As Rebecca Burgess found out during her years of experimenting with indigo, the natural dyeing process with indigo is long and arduous. Unlike other natural dyes, indigo is not water-soluble. Instead, the leaves of the plant must be fermented along with other products in order to extract the dye. When the dye is ready, the artisan soaks, wrings and dries the textile to be dyed, repeating the soaking process many times to achieve the deepest indigo hue. 

The economics of indigo dyeing began to change in the mid-1800s, when a German chemist named Adolf von Baeyer succeeded in determining the structure of indigo. Shortly thereafter other German scientists developed a way of synthesizing it. There can be no doubt that the advent of synthetic dye was a boon to the modern textile industry. 


Blue Jeans: From Natural to Synthetic Indigo and Back? 

Readers from the Bay Area may know that blue jeans were “invented” in San Francisco by Levi Strauss, a German-born immigrant who came to New York in 1847 to work in his family’s dry goods business. In 1854, he opened a West Coast branch of the company in San Francisco, which was expanding rapidly as a result of the Gold Rush. Together with Jacob Davis, Strauss obtained a patent for work pants with copper rivets to reinforce points of stress such as the pocket corners. The men settled on denim, a fabric first developed in France for work clothes, as the most suitable fabric for their new pants. They used natural indigo dye to create the now iconic jeans color. 

The company eventually switched to synthetic dye, along with rival brands that started springing up in the early part of the 20th century. The rest, as they say, is history. In 2018, more than 4.5 billion pairs of jeans were sold worldwide.

Given the huge amount of water and many toxic chemicals use to create all these blue jeans, is there a way to meander back to the days of natural indigo? Basically the answer seems to be…yes!



  High-end denim fashion in Japan
   
  Patagonia Denim Jeans
The New Frontier for Blue Jeans….in Japan?

For consumers willing to spend more money for higher-end garments made with indigo, it might be of interest to take a look at Japanese jeans. As many of the American brands increasingly chose to outsource their work overseas, a number of Japanese jean producers decided to keep things local, refining their craft and sometimes continuing to use vintage looms and old techniques. The result is a high quality denim fabric that is only half the width of the rolls produced by newer machines but one with a more durable finished edge. Some denim brands, such as Japan Blue, still choose to dye the cotton by hand using the leaves from the indigo plant for their most premium jeans. However, these jeans tend to be pricey…a pair will most likely set you back around $180.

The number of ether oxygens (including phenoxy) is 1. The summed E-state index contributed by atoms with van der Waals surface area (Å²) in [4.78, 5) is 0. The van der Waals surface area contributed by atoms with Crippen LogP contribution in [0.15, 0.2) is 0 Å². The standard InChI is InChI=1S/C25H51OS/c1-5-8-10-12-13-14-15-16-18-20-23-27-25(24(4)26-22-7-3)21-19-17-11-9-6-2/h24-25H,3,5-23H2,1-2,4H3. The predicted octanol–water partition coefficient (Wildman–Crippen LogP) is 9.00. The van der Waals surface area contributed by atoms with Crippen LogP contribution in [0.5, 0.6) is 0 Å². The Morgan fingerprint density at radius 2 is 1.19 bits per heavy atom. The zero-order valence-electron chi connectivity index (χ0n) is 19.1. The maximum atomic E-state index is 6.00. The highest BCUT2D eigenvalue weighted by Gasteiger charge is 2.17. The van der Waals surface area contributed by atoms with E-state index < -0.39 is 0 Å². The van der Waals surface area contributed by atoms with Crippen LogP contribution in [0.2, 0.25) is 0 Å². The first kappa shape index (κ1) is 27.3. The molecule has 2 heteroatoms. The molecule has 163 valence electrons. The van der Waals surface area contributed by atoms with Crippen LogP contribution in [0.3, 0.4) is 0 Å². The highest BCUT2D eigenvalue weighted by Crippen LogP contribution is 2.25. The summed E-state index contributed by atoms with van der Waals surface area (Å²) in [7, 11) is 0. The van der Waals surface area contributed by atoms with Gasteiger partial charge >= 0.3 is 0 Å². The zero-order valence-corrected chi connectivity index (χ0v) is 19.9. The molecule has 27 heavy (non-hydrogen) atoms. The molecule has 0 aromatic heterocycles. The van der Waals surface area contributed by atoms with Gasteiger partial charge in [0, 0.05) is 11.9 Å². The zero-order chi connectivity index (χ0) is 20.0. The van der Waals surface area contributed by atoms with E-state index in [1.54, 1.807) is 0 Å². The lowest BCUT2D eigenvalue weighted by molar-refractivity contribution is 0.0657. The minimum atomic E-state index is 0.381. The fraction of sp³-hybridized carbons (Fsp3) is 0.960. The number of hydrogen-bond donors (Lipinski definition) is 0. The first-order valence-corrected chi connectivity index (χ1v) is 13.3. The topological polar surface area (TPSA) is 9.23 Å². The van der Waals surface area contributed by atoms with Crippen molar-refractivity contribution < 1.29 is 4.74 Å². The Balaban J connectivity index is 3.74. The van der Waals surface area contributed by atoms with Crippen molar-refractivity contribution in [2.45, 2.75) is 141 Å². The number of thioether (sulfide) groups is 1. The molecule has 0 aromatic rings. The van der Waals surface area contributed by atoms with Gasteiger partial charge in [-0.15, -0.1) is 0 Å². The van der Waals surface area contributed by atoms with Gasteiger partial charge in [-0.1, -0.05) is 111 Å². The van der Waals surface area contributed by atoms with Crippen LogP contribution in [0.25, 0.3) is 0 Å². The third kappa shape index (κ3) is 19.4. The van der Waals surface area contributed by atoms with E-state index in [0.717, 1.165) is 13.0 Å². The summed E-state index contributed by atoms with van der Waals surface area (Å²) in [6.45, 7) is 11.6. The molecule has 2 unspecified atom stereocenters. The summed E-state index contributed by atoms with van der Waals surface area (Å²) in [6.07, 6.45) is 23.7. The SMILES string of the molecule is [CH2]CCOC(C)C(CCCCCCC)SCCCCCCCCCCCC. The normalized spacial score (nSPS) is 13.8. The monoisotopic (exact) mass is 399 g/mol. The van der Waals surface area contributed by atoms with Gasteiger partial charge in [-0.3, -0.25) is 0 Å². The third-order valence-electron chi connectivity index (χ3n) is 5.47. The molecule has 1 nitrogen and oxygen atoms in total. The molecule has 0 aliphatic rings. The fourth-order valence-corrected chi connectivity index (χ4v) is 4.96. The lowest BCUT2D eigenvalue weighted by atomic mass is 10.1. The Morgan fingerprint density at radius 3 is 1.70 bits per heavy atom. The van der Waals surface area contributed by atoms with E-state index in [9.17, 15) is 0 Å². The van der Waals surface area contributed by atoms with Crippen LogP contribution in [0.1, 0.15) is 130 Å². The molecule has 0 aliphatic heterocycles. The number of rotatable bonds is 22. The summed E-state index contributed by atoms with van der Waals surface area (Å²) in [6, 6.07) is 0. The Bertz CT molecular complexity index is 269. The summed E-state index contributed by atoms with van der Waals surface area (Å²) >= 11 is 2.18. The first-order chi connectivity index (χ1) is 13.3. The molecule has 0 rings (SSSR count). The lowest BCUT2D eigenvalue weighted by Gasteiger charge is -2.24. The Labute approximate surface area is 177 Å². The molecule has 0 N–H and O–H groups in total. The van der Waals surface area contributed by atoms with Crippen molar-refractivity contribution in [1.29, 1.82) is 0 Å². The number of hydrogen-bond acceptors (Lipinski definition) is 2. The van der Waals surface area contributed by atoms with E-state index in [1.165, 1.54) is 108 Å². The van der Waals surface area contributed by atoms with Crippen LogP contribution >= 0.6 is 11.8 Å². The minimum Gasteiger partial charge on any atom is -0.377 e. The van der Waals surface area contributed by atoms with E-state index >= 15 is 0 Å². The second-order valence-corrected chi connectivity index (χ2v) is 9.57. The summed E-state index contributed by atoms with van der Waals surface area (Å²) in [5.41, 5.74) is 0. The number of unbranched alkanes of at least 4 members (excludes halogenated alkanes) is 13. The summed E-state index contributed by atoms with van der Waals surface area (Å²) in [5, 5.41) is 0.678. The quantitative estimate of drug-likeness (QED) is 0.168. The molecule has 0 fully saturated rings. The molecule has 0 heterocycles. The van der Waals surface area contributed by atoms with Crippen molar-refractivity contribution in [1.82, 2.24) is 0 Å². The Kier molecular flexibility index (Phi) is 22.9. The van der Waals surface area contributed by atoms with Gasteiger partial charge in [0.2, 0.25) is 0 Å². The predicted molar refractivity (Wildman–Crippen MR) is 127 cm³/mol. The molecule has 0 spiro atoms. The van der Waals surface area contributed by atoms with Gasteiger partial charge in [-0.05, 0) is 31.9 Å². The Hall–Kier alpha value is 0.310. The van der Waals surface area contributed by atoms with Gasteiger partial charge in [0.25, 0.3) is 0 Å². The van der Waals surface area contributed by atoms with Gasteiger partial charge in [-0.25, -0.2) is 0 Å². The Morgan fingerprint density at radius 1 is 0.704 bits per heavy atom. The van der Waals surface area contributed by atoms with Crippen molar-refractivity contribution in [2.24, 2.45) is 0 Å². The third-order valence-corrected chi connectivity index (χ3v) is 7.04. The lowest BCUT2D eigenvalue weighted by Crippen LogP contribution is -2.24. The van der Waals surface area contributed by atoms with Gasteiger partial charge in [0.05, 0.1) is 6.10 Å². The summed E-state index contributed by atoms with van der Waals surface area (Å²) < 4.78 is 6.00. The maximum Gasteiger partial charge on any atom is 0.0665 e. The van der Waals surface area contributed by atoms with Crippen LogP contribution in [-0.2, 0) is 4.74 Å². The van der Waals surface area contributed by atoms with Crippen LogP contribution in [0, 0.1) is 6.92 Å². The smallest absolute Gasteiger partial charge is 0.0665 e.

American brands are also experimenting with less harmful ways of creating blue jeans. For instance, Wrangler is now using a new foam-based process called “Indigood” to transfer indigo to the fabric without using so much water. The company also notes that they obtain recycled denim from pre-consumer denim waste and break down the fibers to produce recycled cotton which is then spun into new yarn. And the other good news is that Wrangler has kept prices low on their jeans.

Patagonia has also made a commitment to sustainability. Their denim garments are made from organic cotton, grown without the use of GMO seeds or harmful fertilizers, herbicides and pesticides. Like Wrangler, they are also using an innovative dyeing process to reduce the use of water, electricity and chemicals. Less carbon dioxide is also produced, compared with traditional dyeing methods that make use of synthetic dyes. 

While the specific claims of Wrangler and Patagonia are somewhat hard to verify, I have hope that their efforts represent a move in the right direction.


What Can You Do?

Fibershed Learning Center in Point Reyes  

 
Maybe you are not ready to raise a small herd of sheep or weave a water-resistant poncho, although Rebecca Burgess and her colleagues at Fibershed would be happy to help you get started on either project. But you might want to take a class from them on natural dyeing processes or let them teach you how to mend clothing in a way that looks cool and extends the life of your favorite jeans. Check out their website to see what classes are on offer. You can also download their handbook with practical solutions for the clothing consumer. If you want to learn even more, I encourage you to read Burgess’ absorbing and informative book Fibershed: Growing a Movement of Farmers, Fashion Activists, and Makers for a New Textile Economy.

I also recommend that you watch "Blue Alchemy: Stories of Indigo," an independent, feature-length documentary by Mary Lance about the history, culture, and revival of indigo. Lance focuses on people around the globe who are using indigo in projects intended to improve life in their communities, preserve cultural integrity, and nurture the environment.

If you love indigo textiles, read Indigo: The Color that Changed the World” by Catherine LeGrand. This beautiful book, published in 2013, explores the production of indigo textiles throughout the world, with lots of photographs and drawing that provide close-ups of patterns and textiles.


That’s it for this installment of the EFM Notebook. Don’t forget to vote if you haven’t already done so! susanh@marinefm.org.


Many thanks to Rob Badger Nita Winter for sharing Rob’s beautiful image on the Notebook banner. Nita and Rob’s new award-winning call-to-action book, “Beauty and the Beast: California Wildflowers and Climate Change,” is available at www.wildflowerbook.com. To see more birds and other images visit www.winterbadger.com.